We cannot elect Jesus as president he does teach us what true leaders should be like. He does not say they have to be religious or Christian, but he does say that they are not thieves and robbers, that they truly care for those they lead, and know how the system too often fails them. We don't need shepherds, whether political or religious, who manipulate people for their own ends, but those who serve them in building the common good. That is why we have to grasp the responsibility to vote. But our responsibility goes beyond voting. As Christians we need to be right up there with the rest of people of goodwill and moral responsibility who are seeking to ensure better government, better policies, and better leadership. And because good leaders don't just happen, we also have the responsibility to help nurture and encourage the next generation of leaders, which is part of what our own youth leadership training programme is about. We need your prayerful support as the time for its launch comes close.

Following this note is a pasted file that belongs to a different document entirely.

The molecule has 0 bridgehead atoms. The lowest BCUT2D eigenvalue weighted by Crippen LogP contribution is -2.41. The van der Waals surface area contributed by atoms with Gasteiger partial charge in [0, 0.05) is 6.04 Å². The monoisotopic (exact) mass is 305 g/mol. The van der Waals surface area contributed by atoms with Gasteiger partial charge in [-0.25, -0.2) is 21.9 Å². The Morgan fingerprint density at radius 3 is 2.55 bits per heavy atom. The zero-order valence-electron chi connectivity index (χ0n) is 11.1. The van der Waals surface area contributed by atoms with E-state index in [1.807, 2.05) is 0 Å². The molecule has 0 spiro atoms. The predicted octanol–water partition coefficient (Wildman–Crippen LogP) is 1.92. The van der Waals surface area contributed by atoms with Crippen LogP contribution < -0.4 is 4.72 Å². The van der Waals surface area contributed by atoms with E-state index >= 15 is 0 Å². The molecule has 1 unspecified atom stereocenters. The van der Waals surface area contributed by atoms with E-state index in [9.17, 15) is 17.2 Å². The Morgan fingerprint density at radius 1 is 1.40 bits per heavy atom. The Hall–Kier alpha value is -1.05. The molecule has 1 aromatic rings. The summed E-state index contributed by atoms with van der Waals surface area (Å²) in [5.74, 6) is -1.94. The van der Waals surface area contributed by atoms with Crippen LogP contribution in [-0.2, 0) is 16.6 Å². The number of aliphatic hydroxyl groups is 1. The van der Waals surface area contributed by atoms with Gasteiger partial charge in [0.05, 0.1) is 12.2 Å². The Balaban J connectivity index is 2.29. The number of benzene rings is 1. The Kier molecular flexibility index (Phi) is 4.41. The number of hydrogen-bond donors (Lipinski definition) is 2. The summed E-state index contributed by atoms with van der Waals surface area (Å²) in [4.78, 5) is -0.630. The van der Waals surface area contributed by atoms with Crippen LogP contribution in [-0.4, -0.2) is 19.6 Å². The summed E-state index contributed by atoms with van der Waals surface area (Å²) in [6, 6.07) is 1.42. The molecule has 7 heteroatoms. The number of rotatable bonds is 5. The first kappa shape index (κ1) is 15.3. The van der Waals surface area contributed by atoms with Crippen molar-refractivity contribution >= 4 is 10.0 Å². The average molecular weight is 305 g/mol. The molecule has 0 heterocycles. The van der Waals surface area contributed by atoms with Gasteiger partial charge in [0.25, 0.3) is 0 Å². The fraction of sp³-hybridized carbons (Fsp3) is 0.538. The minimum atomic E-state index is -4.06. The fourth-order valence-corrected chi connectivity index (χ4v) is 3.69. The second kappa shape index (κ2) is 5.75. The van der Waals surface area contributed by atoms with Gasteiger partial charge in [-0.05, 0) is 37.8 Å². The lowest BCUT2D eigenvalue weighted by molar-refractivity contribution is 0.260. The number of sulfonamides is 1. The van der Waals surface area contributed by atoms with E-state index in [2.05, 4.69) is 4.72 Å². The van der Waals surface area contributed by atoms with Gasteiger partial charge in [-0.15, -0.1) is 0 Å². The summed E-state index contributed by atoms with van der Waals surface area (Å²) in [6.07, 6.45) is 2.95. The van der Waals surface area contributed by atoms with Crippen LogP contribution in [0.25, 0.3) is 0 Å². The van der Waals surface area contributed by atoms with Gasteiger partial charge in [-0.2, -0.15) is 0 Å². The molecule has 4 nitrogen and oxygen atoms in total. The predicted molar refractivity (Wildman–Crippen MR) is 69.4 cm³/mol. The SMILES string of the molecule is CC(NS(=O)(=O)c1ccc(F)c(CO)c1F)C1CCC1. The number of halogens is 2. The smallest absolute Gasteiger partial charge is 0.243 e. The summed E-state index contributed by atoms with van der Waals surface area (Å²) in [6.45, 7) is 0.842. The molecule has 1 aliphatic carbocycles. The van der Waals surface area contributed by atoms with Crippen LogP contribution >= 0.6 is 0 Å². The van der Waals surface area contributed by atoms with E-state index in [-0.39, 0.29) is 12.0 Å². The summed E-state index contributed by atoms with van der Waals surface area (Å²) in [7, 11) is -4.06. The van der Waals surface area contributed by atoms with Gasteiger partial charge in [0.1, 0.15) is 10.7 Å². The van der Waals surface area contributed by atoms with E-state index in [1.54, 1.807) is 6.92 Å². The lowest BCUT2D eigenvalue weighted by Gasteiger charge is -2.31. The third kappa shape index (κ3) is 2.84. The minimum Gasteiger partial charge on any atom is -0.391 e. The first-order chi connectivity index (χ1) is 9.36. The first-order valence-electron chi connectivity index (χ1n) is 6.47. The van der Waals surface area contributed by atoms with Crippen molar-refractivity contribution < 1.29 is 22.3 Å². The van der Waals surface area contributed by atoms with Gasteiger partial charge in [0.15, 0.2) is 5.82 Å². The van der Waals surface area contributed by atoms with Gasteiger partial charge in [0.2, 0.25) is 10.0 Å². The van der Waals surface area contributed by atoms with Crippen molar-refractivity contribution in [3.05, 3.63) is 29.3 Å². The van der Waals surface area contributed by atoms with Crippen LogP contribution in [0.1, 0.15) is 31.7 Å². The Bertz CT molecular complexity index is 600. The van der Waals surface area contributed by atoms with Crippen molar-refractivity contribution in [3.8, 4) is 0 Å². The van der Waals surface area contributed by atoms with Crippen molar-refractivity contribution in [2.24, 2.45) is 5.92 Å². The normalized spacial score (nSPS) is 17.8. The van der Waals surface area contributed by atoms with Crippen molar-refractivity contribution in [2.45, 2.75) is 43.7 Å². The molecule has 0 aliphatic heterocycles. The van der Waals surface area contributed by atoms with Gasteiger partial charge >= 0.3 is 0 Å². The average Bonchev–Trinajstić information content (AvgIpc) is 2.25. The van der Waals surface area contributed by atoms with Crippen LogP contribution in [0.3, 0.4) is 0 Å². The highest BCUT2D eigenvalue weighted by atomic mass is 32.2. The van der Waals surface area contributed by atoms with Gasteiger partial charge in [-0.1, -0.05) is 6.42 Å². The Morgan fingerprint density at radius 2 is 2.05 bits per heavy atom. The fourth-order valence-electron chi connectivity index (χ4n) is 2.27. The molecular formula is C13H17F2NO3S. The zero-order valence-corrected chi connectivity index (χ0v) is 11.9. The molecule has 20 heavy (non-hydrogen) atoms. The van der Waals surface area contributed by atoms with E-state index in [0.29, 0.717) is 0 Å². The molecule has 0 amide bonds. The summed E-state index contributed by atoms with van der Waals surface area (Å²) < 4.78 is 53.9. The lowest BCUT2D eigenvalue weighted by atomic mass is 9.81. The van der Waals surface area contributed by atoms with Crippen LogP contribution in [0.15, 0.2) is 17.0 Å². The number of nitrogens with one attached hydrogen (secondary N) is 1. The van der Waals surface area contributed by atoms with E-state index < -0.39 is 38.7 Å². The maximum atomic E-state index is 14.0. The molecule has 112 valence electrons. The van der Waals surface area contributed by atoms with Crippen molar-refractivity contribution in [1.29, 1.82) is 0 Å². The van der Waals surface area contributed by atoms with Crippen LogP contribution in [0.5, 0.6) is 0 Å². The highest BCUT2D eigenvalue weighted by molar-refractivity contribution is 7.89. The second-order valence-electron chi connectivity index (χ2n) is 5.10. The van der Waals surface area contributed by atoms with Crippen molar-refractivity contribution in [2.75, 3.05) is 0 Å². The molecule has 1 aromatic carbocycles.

John de Gruchy
10 March 2016